Friday, April 25, 2014

Dokubo-Asari: The masses and their bearers By Adeolu Ademoyo

Published:

Adeolu Ademoyo

Not long ago, Mr. Mujahid Abubakr Dokubo-Asari  of the Niger Delta Peoples Volunteer Force, along with other groups from North-central, South-east and South-south geopolitical zones were said to have held a meeting to strategize on how to retain power in Nigeria beyond 2015. According to reports, part of the agenda is to ensure that power does not shift to the core North now or in the nearest future. Mr. Dokubo-Asari and his group have not denied this meeting and its agenda.


Surely, part of the strength of a  democracy lies in the extent of its openness. Thus, on the surface, the openness of democracy would seem to confer moral soundness and legitimacy on Mr. Asari’s groups and their agenda. Also, it would confer same soundness on the agenda of similar zonal groups who are presumably doing the same thing Mr. Dokubo-Asari’s groups are doing-either to get back power or to strategize on how not to relinquish power. But this is an unsound proposition for it is not obvious if this is what ought to be the face of power or how it ought to be used.


Talking about power this way without showing how it has benefited the material and living conditions of Nigerians is morally unsound because the open nature of democracy that allows people to articulate their position is one thing, what is done with such openness is another.


Thus, there is a serious moral problem with the agenda of Mr. Dokubo-Asari and similar agenda across all of Nigeria’s political zones that are ready to take advantage of the openness of democracy while ignoring the moral entanglements, and moral expectations and obligations   of democracy to Nigerians and their material conditions.


This is because Mr. Asari and other so-called leaders of Nigeria’s geographical zones on one hand protect their political elites who wantonly raid and loot the resources of the country and store them for their families while on the other hand they take public stand on behalf of the “masses” and some silly, ill-conceived and amorphous geographical zones. The relevant question is never asked, which is that: what have the likes of Mr. Dokubo-Asari – who perhaps must have felt he and his terrorist and armed bands in the Niger Delta are responsible for Mr. Goodluck Jonathan’s presidency – done to improve the living and material conditions of the “masses” on whose behalf they want to remind us they hold power and wish to retain it?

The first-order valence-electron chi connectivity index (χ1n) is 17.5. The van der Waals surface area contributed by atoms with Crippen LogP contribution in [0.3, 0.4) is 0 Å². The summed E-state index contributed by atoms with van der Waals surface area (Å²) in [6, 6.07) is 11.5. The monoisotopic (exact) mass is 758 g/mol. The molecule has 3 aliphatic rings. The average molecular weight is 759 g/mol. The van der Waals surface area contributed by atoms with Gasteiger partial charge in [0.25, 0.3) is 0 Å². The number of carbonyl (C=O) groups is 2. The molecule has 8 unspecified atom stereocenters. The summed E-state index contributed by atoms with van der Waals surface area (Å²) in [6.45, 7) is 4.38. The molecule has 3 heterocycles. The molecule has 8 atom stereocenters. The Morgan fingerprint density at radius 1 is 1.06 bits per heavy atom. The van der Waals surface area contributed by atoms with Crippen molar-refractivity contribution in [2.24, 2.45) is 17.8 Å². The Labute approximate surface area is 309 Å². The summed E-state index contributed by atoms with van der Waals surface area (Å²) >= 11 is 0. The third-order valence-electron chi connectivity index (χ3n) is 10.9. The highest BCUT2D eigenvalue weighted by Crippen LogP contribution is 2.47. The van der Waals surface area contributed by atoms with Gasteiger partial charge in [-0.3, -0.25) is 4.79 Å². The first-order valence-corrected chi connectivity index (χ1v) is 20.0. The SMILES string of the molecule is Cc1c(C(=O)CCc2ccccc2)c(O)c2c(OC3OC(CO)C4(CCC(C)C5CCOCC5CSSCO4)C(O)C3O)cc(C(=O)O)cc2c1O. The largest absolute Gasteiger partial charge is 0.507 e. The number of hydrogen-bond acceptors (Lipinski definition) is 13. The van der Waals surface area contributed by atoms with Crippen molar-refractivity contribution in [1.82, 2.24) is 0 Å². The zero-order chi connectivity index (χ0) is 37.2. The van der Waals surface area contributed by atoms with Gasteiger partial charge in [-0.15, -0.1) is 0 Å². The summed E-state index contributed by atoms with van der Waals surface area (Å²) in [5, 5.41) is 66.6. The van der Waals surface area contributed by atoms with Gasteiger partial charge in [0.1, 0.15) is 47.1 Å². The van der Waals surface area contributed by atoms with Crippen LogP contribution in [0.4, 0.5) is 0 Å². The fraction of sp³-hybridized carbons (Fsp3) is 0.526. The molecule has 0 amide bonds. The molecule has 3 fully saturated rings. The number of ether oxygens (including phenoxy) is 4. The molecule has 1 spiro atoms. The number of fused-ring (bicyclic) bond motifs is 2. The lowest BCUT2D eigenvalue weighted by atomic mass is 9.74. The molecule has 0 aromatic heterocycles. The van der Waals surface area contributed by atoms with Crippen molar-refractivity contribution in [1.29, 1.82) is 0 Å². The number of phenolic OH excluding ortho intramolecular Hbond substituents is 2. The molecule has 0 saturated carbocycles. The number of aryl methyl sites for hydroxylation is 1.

Until Mr. Dokubo-Asari’s open declaration, I never knew that power is seen in our country  as residing in a particular zone, or that it is being held on behalf of a zone, and that it is waiting either to be retained in its present zone of residence or reclaimed by power’s previous hosts.  This seems to be a dreadful conception of power in our country, a country that is facing serious challenges of infrastructure and massive poverty. This conception of power, which is not tied to how the living conditions of peoples are improved on a massive scale, simply shows that the so-called present power hosts implied by and in  Mr. Dokubo-Asari’s words  do not care a hoot about Nigeria. And that is sad.


And If Mr. Asari’s proposition is true and not challenged by the presidency, it implies that the president, Goodluck Jonathan is seen as ruling on behalf of Mr. Dokubo –Asari’s zone and not on behalf of Nigerians, and that other zones are trying to dislodge Mr. Goodluck Jonathan on behalf of their own zones. This is equally silly and unserious when the primary task is how to make Nigeria work and become competitive and attractive again.


Some commentators see this way of looking at power as a recipe for disintegration. While they may be right, I think Mr. Dokubo-Asari and his clique’s  way of looking at power in the 21st century is worse than being a recipe for disintegration. The simple thought of keeping power on behalf of a zone is primitive, it is archaic, it is a village conception of power, and it is morally opportunistic.


Sadly, given the environmental devastation, historical neglect and the acute injustice and poverty in the oil producing areas of our country, Nigerians understand the basis of the position and demands of the oil producing areas of Nigeria. But what are incomprehensible are the demands of elements like Mr. Asari on one hand and the readiness to look the other way when leaders from same region loot  and raid the treasuries of their zone. When zonal men like Mr. Dokubo-Asari are ready to look the other way when their own political elites raid the treasuries in “their zone” we must ask for the meaning of power.


In this regard, I will like to know what Mr. Asari thinks of the daylight robbery and raid that both Messrs Diepreye Alamieyeseigba  and James Ibori,  former governors from the same zone as Mr. Dokubo-Asari, conducted on the treasuries from their zone and what this means for power. Were Messrs Alamieyeseigba  and Ibori  holding power on behalf of their peoples? What is the impact of their keeping power on qualitative education, security, food, good clothing, infrastructure etc. I am not sure if Mr. Dokubo-Asari’s understanding of power has any moral content to it beyond the crudity and nakedness of power and that is morally unsound.


Adeolu Ademoyo: aaa54@cornell.edu Africana Studies Department, Cornell University, Ithaca New York.

 

GTBank SME MarketHub campaign